Collaborative Care Model a Bad Financial Bet
...says Jim Vibert, journalist and writer, has worked as a communications advisor to five Nova Scotia governments.
A future Nova Scotia government, Tory or NDP, will point back at Stephen McNeil’s Liberals as the rascals who put the province in a financial wringer. That’s politics as usual here, but next time it will come with a new twist. Nova Scotians will also discover they still don’t have enough family doctors and can’t afford to hire more. In recent times, with each change in government Nova Scotians have been told that the fiscal prudence of the preceding regime was smoke and mirrors, and the province teeters at the brink of ruin. The current government said it of the NDP, just as the NDP said it of the Tories before them. Nova Scotia’s Liberal government got the books to balance largely by freezing pay increases across the public sector. Legislation being tested in court now helped the province kick costs down the road to 2020, when pent-up pressure for higher pay will be ready to blow.
A more immediate problem for the province comes due a year earlier, in 2019, when the current agreement expires with Nova Scotia’s doctors. Fee-for-service docs, the overwhelming majority of Nova Scotia’s 1,300 family practitioners, felt left out in the cold when the few general practitioners who work exclusively in hospitals got a big pay hike recently. The same week Premier McNeil told family docs they’d have to wait for the next contract for a raise, he also said he intends to run for a third term as premier. Unhappy doctors could make that a tough win. But the province can get a new deal with doctors and not break the bank.
A bigger financial problem is hidden in the Nova Scotia Health Authority’s scheme for the future of primary care. Primary care is pretty much what family docs do, but the NSHA intends to replace that model with collaborative care, where a team of health professionals will meet patients’ needs.
In theory, this model frees up doctors’ time by off-loading a certain percentage of the patients to nurse practitioners or other professionals. The business case is that these other professionals are less expensive than doctors, so everybody’s happy.
It’s the business case the province needs to challenge, rather than taking the word of NSHA
Working in a collaborative model, doctors are likely to opt for contracts over fee-for-service. In fact, new physicians will generally choose salary over fee-forservice now, if they can, and why not? It’s a better deal.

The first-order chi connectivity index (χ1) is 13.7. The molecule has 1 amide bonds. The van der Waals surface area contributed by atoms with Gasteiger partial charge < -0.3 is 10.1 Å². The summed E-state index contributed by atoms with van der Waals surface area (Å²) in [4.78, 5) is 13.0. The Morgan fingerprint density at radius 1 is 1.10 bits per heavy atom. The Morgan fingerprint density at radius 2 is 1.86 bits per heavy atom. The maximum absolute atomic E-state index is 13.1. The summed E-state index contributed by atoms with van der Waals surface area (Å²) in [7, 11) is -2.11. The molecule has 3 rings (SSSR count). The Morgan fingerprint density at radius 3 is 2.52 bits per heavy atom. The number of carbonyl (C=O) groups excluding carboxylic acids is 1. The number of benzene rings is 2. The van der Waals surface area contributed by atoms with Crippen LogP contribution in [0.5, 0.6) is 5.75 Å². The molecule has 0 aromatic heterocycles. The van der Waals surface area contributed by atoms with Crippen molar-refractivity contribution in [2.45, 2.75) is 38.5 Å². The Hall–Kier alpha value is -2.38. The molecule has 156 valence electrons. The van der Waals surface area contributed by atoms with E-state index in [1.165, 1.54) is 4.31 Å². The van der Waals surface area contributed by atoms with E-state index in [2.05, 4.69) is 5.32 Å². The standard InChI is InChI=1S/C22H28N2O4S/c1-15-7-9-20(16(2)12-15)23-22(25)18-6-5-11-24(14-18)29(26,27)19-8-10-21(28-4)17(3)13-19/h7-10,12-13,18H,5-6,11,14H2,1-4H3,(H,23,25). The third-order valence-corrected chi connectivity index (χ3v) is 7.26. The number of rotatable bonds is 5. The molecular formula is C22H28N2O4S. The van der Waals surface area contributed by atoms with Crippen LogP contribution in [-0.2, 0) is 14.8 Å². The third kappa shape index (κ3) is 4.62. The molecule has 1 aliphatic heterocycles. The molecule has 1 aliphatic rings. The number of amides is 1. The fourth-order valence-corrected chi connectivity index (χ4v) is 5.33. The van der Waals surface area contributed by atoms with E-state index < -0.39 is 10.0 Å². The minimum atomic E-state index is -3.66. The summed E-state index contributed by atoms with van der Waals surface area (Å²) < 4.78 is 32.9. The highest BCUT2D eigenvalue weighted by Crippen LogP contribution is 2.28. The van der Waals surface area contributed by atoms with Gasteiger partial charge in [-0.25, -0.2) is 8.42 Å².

Fee-for-service docs have no paid vacation or benefits and most pay their own overhead. Salaried GPs are paid about $250,000 annually and work a 37.5-hour week, 46 weeks per year with no overhead.
The bottom line is that salaried family doctors are, and will be, paid much more per patient than fee-for-service doctors are now.
The leap of faith the McNeil government has taken — hook, line and sinker — is that in a collaborative model Nova Scotia won’t need as many family doctors.
Indeed, the NSHA has operated on that theory for most of its three-year existence and the result is clear for all to see. There’s a shortage of family docs almost everywhere in Nova Scotia, the problem promises to get worse, and it was exacerbated when the NSHA denied family doctors permission to practise in many areas of the province that it deemed over-served.
Given the fatally flawed modelling the NSHA used to create a family doctor crisis, one wonders why the McNeil government isn’t more skeptical about the NSHA’s collaborative business model.
Right now, the McNeil government and the NSHA have a lot riding on a dubious bet.
They wouldn’t phrase it this way, but they are betting that fewer doctors seeing fewer patients will somehow solve the problem of not enough doctors. This magic is performed thanks to those other professionals mentioned above, but the best-case scenario in collaborative practices is 30 per cent of patients diverted to nurse practitioners and, even then, the doc needs to step in at least half the time.
The expected decreased demand on physicians in collaborative practice isn’t, even in the best case, enough to balance the increased patient demand created simply by the shift from highly productive fee-for-service practices to salaried docs.
So if the government is willing to bet it all on the collaborative model, it should put up the money. There’d be lots of gamblers willing to take that action, provided the province can pay off when it loses.